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Cheating doesn’t pay… anymore


Cheating, in life and in business, shouldn’t pay. But for too long in trucking it has.

There are signs, however, that this could be about to change. Those who abuse hours-of-service regulations are soon going to be forced to comply, as Canada ushers in its own electronic logging device (ELD) mandate.

After concerns surfaced that overwritable ELDs were hitting the market, Canada took the additional step to require third-party certification of devices. This should go a long way towards eliminating cheating when it comes to hours-of-service, addressing one of the most long-running forms of cheating the trucking industry has seen.

More recently, a lot has been said about Driver Inc. It’s a controversial payment method, in which the employer misclassifies company truck drivers as independent contractors in order to sidestep source deductions. Entire trucking companies have been built on this model, and some sizeable ones at that.

Alain Bedard, chairman and CEO of TFI International, said this month on a conference call with analysts that Driver Inc. companies save about 15-20% on their labor costs, enabling them to undercut rates and add capacity.

There are signs, however, that Ontario’s Workplace Safety and Insurance Bureau is commencing enforcement against Driver Inc. carriers. In September, two carriers were audited and forced to pay back more than $200,000. Since then, more audits have been conducted, and fines levied.

Driver Inc.’s days could be numbered, especially if Canada Revenue Agency (CRA) gets involved. I’d be awfully squirmy at the moment if I was driving for a Driver Inc. fleet, knowing CRA is under intense pressure to begin enforcing federal rules. A large carrier may be able to survive a hefty fine, but can an individual driver afford to pay back years of unpaid source deductions?

Sadly, these drivers have usually been fed a false bill of goods and were told this payment method was above board.
Sometimes, when something seems too good to be true, it is.

Lastly, in recent weeks the Ontario government announced its Made-in-Ontario Environment Plan. Guess what? They’re going after heavy truck emissions cheaters. We began writing about the so-called DPF delete services several years ago, conducting an investigation into the practice and exposing a large, lucrative underground industry.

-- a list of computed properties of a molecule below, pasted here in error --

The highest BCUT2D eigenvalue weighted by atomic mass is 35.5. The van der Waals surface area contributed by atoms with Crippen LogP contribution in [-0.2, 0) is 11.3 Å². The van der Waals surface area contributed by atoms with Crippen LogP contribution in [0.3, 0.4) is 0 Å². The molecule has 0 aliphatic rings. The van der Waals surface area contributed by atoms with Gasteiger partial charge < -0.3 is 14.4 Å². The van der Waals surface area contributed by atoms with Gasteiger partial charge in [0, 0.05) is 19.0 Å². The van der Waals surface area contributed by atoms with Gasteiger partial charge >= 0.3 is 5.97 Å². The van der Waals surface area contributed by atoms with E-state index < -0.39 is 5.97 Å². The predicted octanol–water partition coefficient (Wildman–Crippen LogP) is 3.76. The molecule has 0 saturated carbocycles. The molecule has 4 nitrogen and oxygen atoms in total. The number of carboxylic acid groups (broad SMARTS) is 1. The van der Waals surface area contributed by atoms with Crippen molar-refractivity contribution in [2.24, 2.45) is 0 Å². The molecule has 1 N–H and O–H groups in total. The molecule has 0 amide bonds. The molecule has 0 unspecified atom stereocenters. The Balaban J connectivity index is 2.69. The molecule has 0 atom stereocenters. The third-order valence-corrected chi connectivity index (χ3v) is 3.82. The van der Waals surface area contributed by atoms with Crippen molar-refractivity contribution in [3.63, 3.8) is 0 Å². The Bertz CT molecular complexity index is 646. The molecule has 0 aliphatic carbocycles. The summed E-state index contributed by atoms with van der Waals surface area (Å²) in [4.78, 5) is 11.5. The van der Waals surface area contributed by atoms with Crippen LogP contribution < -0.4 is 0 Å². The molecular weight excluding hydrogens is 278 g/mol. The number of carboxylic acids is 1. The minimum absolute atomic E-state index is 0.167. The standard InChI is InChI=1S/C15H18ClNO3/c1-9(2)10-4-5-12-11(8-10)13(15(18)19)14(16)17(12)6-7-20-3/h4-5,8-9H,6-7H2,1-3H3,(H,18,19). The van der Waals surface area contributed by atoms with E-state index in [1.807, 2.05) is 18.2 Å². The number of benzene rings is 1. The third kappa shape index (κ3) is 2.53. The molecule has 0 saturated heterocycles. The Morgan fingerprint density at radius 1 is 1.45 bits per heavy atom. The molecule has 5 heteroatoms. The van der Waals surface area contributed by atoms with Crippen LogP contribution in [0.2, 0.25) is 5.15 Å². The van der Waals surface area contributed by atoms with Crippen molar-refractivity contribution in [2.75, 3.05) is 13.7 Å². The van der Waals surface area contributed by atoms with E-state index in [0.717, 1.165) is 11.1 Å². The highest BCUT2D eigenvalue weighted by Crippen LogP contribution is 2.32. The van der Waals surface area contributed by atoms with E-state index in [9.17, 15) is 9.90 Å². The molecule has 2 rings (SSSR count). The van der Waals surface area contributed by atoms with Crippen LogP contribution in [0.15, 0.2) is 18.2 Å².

Fleets and owner-operators unhappy with the poor reliability of the early generation DFP and SCR emissions systems were paying to have these systems removed, effectively bypassing emissions standards put into place over the past decade-plus.

Proposed changes could take these trucks off the road. Ontario is proposing that combined safety and emissions inspections be required annually, beginning when a truck is first registered in Ontario. The inspection will require a physical and electronic emissions system tampering test, by as early as 2021.

Ontario could become the first jurisdiction in North America to test vehicles for emissions system tampering during an annual safety inspection, and will also be able to check for compliance at roadside.

It’ll be game over for emissions cheaters, who’ll be forced to bring their trucks back into compliance. And those catalysts aren’t cheap. I just wonder if the companies that provided the DPF delete services kept all those aftertreatment components?

They may be able to offer a new service – restoring emissions systems, and make a second killing bringing that segment of the industry back into compliance.


James Menzies

James Menzies

James Menzies is editor of Truck News magazine. He has been covering the Canadian trucking industry for more than 15 years and holds a CDL. Reach him at james@newcom.ca or follow him on Twitter at @JamesMenzies.
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4 Comments » for Cheating doesn’t pay… anymore
  1. Magic Inlay says:

    I am glad that the Government is cracking down on the people in the trucking industry that rebelliously think they are above the LAW ! The long arm of the law is coming to get you and you know who you are…trucking companies and drivers.

  2. Dave Walker says:

    It’s great how emissions will become part of the annual inspection but who is enforcing the annual inspections???
    MTO Officers? I doubt that! There are only 120 of them in the province…ya 120…and 30% of them are set to retire in the next two years. 10 years ago there were about 250 but the MTO has not hired replacements.

    Also they have a quota system whereas OTA trucks get stopped more often simply to collect a statistic. Next time you see an MTO officer ask them how the system works; you will be surprised.

  3. R. Elliott says:

    Next thing is to crack down on those who either dont have, have a glidered piece of equipment, or an altered “ghost program installed) with resepect to the mandated speed limiter regulationnin effect particularly in Ontario. I’ve seen many of these ethnic operated companies, from Ontario, Quebec and other Canadian provinces blow by me while I’m at 105kph. So who’s really checking? Don’t see a lot of ‘ em gettin pulled over ?
    So the cheatin still goes on in some form or another!!!
    Canadian trucks are in the way of U S. trucks traveling at 105 or where the posted speed is 65mph or higher!!

  4. Dispatch says:

    “Fleets and owner-operators unhappy with the poor reliability” – yeah, poor reliability… Maybe better to focus on this problem ??? If DEF, DPF system will be more reliable drivers won’t bother with removing it.

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